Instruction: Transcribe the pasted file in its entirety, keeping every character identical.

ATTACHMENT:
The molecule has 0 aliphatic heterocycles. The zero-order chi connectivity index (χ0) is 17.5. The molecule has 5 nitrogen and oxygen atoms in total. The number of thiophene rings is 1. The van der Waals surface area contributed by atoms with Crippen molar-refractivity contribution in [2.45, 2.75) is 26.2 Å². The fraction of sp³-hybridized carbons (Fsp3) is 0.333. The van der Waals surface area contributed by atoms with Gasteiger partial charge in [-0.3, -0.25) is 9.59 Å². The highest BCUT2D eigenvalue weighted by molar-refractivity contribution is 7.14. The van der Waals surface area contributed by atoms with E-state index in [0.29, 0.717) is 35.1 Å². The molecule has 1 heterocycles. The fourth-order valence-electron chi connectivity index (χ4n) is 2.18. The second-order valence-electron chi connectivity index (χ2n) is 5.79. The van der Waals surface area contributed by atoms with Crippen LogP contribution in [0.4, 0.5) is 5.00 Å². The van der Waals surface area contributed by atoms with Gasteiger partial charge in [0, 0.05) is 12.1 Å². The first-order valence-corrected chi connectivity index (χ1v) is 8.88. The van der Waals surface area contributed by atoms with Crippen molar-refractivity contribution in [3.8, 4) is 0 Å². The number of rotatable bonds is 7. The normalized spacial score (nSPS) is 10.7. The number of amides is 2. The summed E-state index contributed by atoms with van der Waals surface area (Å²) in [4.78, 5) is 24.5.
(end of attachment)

The molecule has 0 aliphatic heterocycles. The zero-order chi connectivity index (χ0) is 17.5. The molecule has 5 nitrogen and oxygen atoms in total. The number of thiophene rings is 1. The van der Waals surface area contributed by atoms with Crippen molar-refractivity contribution in [2.45, 2.75) is 26.2 Å². The fraction of sp³-hybridized carbons (Fsp3) is 0.333. The van der Waals surface area contributed by atoms with Gasteiger partial charge in [-0.3, -0.25) is 9.59 Å². The highest BCUT2D eigenvalue weighted by molar-refractivity contribution is 7.14. The van der Waals surface area contributed by atoms with E-state index in [0.29, 0.717) is 35.1 Å². The molecule has 1 heterocycles. The fourth-order valence-electron chi connectivity index (χ4n) is 2.18. The second-order valence-electron chi connectivity index (χ2n) is 5.79. The van der Waals surface area contributed by atoms with Crippen LogP contribution in [0.4, 0.5) is 5.00 Å². The van der Waals surface area contributed by atoms with Gasteiger partial charge in [0, 0.05) is 12.1 Å². The first-order valence-corrected chi connectivity index (χ1v) is 8.88. The van der Waals surface area contributed by atoms with Crippen molar-refractivity contribution in [3.8, 4) is 0 Å². The number of rotatable bonds is 7. The normalized spacial score (nSPS) is 10.7. The number of amides is 2. The summed E-state index contributed by atoms with van der Waals surface area (Å²) in [4.78, 5) is 24.5.